The Sermon on the Mount is one of the many teachings delivered by Jesus, a Judean prophet whom Christians consider as the son of God. Despite the fact that it is intriguing as well as enriching, the Sermon has been misunderstood, misinterpreted and has also been the subject of a lot of criticism. It sought to address earlier laws, more so the laws of Moses, and settle fears whether what Jesus was teaching was in accordance to these laws. Scholars and researchers have tirelessly studied these teachings in an attempt to discern Jesus’ intended meaning from various perspectives. Resultantly, over the years, there has been a burgeoning wealth of literature that dissects the Sermon. Just after Jesus had been baptized by his cousin, John the Baptist, he began his ministry in Galilee. The Sermon is one of the longest and most quoted teachings, which are regarded as the first Mathew’s five discourses.1It includes popular excerpts such as the Lord’s Prayer and the beatitudes. Therefore, the Sermon is indispensable and contributes immensely towards the Christian principles. This research paper shall investigate various schools of thoughts and analyze these perspectives as documented over the years and seek to establish the underlying message and principles that Jesus intended to pass on to His followers.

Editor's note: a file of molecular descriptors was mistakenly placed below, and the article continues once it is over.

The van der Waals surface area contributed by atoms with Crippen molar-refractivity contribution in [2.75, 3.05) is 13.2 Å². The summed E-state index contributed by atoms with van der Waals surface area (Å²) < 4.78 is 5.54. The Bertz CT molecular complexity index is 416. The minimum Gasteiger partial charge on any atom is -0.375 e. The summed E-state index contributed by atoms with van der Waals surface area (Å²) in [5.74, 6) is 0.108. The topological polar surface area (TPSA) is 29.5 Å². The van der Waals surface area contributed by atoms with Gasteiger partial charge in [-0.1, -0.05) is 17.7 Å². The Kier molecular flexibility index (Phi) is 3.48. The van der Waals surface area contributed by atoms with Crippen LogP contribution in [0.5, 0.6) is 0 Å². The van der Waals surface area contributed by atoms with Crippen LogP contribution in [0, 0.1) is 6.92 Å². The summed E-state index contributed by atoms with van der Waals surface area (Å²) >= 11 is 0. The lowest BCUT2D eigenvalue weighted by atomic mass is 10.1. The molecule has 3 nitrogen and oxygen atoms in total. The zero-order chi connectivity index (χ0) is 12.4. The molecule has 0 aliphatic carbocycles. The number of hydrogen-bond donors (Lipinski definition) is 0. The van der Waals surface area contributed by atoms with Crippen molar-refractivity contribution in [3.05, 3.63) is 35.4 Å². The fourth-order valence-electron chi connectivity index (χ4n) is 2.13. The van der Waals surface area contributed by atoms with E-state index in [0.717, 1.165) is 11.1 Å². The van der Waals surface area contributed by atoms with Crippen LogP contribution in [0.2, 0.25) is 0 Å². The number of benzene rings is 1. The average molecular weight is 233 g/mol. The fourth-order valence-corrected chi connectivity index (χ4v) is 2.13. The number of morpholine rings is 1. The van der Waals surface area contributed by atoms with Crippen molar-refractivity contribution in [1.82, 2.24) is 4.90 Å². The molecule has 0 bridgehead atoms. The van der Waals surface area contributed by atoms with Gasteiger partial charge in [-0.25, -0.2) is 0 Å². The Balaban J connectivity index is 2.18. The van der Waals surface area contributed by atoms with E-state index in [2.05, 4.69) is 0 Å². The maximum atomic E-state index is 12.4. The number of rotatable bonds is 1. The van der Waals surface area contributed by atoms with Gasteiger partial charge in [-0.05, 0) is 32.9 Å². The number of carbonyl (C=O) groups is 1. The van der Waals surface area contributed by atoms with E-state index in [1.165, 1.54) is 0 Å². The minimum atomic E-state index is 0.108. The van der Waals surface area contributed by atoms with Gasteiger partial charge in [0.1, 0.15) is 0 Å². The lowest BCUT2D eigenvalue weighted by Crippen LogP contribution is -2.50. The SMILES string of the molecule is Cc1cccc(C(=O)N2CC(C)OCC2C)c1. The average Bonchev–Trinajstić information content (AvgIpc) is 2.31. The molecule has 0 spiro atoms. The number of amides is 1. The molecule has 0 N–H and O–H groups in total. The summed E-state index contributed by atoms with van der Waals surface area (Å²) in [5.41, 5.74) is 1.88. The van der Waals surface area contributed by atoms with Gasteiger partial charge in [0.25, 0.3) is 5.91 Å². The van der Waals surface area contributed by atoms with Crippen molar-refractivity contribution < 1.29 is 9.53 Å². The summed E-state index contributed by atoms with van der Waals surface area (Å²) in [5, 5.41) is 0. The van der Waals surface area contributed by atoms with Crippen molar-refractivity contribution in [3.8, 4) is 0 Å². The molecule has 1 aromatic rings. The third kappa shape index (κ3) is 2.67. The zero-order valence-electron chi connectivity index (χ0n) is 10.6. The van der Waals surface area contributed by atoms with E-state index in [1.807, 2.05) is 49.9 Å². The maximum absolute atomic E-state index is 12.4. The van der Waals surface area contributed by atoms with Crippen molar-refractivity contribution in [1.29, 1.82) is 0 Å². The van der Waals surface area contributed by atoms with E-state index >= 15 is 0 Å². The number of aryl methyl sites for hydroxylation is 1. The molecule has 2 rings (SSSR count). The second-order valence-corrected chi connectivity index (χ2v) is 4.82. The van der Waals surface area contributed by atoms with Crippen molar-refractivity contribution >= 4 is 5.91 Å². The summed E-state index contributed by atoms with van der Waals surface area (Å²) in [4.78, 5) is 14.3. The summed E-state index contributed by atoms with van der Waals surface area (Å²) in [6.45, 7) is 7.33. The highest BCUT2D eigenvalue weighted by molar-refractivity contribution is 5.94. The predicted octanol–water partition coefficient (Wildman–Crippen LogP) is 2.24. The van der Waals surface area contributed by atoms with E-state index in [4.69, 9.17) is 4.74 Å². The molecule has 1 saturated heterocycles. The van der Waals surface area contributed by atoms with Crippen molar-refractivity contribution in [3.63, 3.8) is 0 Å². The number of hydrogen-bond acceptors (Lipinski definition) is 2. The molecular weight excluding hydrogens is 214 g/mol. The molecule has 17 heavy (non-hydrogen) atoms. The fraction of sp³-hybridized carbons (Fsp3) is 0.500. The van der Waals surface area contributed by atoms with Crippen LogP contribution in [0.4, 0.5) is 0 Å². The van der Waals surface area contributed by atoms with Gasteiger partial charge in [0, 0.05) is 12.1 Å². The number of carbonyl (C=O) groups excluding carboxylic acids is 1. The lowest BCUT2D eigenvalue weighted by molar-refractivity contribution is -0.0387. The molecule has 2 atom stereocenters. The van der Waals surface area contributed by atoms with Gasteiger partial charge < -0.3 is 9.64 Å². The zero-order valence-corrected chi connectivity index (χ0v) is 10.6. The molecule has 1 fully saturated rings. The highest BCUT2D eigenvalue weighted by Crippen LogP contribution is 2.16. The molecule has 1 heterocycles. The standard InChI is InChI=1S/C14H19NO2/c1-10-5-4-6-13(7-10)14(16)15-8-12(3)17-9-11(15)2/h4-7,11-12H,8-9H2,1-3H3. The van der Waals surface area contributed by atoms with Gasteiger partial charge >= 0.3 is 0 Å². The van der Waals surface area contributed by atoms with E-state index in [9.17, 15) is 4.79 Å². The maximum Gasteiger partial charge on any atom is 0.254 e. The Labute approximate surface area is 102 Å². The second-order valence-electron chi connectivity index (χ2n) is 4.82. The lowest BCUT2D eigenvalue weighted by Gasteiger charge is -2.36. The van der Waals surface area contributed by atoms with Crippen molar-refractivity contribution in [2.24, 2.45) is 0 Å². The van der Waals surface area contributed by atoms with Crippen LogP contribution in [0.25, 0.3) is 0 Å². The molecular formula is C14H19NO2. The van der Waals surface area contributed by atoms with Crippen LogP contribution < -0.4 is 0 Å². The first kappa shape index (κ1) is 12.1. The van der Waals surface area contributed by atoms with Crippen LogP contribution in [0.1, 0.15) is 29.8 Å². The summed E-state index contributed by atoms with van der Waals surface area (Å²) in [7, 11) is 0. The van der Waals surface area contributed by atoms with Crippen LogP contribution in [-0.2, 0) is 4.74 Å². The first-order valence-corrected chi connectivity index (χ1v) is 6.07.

When a scholar chooses to study the Sermon on the Mount, one must derive several conclusions based on the context and the intended meaning. This forms the basis for all believers who feel that they must live in accordance with Jesus’ teachings as well as critics who aim at identifying weaknesses and generalities. The scholar must answer questions such as how this Sermon can be applied in one’s everyday life. Did Jesus imply that the masses should not resist all disciples in all situations? Should believers surrender all their belongings to those who have the intention of suing them? Christians must answer these questions and generate a basis via which they can contextualize as well as apply Jesus’ teachings without integrating two widely accepted extremes: isolating quotes and sayings in the Sermon and misinterpreting them due consideration of their broader context and having presumptive views that Jesus’ teachings are obsolete and cannot be applied in the 21st century. In order to understand Jesus’ message to the masses, it is crucial that a study has been conducted on how different schools of thought interpreted the Sermon on the Mount.
The Church and the Founding Fathers
Before the advent of the medieval period, Christians were of the opinion that the Sermon on the Mount signified the ethics and morals that Christ intended to see in His followers. These teachings were representative of the laid-down benchmark that Christ demanded of His disciples, and focused on His relationship with the Old Testament principles. Although different exegetical methods have been applied, such as Origen’s Alexandrian allegory and Chrysostom’s Antiochene approach, there is no implication that the Sermon on the Mount was intended for future generations or that its application was unrealistic.2
The Medieval Period